Jordan did not reply to our suggestions with alternatives, and a short time later sent us an e-mail that she would not continue to work on the BZF panels.  The tone of the e-mail was aggressive and accusatory, and left no room for discussion.  As a result, we did not reply to Jordan’s final email to us because we found it hurtful, word-twisting, and not conducive to further collaboration.  We had been e-mailing with Jordan about this and other events for several months and had considered her someone with whom we could discuss and work through any issues, and felt blindsided by her message.  If our conversations had continued, we could have learned how important this issue is, not only to Jordan but also to many writers and artists of color who often feel excluded from even niche events.

That said, we would like to address the charges she presented against us regarding Black Lives Matter, a cause we support:

  • A Black Lives Matter panel was NOT removed from the fest. At the time we received Jordan’s final e-mail, no topics had actually been set.  We had discussed more half a dozen different ideas, none of which had actually been fully developed in terms of participants and details.  The Black Lives Matter panel was one of several ideas we were discussing at the time.  We liked the idea, but like all the other potential topics, it was still undeveloped and Jordan hadn’t given us a list of BZF exhibitors who would be participating, so we knew very little about it.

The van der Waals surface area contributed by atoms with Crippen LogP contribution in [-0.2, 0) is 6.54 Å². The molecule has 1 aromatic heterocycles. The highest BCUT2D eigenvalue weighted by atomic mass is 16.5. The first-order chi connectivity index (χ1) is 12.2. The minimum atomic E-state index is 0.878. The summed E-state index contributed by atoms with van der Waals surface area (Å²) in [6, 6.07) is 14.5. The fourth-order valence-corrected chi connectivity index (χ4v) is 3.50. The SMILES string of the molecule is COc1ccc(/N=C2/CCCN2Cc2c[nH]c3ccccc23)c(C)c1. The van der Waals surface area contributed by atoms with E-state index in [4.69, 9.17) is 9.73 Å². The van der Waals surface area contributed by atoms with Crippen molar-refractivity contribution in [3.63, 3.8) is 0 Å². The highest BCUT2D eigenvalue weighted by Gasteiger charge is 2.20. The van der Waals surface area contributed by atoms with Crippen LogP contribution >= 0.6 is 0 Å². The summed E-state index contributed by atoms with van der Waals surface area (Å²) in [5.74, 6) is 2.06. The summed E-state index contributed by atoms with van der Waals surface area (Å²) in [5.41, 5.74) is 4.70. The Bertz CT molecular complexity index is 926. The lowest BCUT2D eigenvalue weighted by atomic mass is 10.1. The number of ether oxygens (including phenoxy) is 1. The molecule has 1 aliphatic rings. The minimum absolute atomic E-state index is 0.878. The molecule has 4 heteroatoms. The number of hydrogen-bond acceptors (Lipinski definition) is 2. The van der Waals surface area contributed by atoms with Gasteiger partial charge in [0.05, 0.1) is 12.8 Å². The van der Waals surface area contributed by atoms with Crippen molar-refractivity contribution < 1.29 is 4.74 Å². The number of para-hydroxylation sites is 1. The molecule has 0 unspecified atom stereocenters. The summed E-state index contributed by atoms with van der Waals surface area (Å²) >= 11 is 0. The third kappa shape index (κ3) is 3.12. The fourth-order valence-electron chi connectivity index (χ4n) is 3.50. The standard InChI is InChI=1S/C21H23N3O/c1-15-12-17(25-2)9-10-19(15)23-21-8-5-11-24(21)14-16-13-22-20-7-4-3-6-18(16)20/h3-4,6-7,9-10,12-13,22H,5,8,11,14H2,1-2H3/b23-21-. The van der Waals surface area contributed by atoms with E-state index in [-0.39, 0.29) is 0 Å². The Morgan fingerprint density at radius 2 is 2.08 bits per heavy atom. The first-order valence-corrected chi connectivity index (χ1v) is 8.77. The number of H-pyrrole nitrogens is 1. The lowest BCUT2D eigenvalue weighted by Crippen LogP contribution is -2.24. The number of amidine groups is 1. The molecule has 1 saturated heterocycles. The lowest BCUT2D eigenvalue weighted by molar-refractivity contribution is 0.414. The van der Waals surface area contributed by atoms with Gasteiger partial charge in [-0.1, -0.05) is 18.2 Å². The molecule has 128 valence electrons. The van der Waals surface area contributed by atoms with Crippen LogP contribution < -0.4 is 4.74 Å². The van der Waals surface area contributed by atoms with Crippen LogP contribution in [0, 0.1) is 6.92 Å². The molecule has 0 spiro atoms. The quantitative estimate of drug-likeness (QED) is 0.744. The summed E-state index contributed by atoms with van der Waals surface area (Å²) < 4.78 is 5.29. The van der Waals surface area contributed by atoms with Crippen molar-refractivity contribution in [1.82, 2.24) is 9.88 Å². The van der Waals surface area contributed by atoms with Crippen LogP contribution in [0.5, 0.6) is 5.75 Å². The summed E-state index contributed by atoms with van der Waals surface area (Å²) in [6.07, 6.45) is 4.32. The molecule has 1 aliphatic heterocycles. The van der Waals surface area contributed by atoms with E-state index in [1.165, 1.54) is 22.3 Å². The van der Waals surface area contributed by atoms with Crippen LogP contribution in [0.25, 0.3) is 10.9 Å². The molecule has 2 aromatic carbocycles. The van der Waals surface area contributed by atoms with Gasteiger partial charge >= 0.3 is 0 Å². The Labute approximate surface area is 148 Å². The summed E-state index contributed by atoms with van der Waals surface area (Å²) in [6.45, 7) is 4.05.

• Jordan wasn’t available to moderate the panel due to the conflict with her other event, and we did not know enough of what she was planning to continue it in her absence. It was previously framed to us in this way: “I’m interested in talking about black artists and Black Lives Matter through activists who have either done zines about it and/or used the form to resist police violence.” We were interested in hearing more about the idea but felt some hesitation at “police resistance” being part of the discussion, especially since we did not know any more about the panel.  We acknowledged that this deserved further discussion but ultimately, when Jordan was not available, we had to think quickly and focused on the two panel topics we had a clearer sense of, in case we needed to step in and host them ourselves.
  • In lieu of a potentially polarizing, anti-police leaning discussion, we pitched the idea of a Black/POC Zines panel, in which POC artists could talk about their work, lives, and struggles overall.  Black Lives Matter would absolutely have been part of that conversation, but it would allow for a bigger discussion of POC writers and artists.  Jordan seemed less enthusiastic about this idea, but again, it was left for future discussion which never occurred.
  • Again, NO PANEL WAS EVER CUT from the zine fest lineup. The lineup was still in progress when Jordan dropped out late in the process, and when we were left in the lurch, we had to scramble to develop the panel ideas we already had a handle on.  We would have preferred for Jordan to organize all panels and to work together on developing a black artists panel, but this did not happen.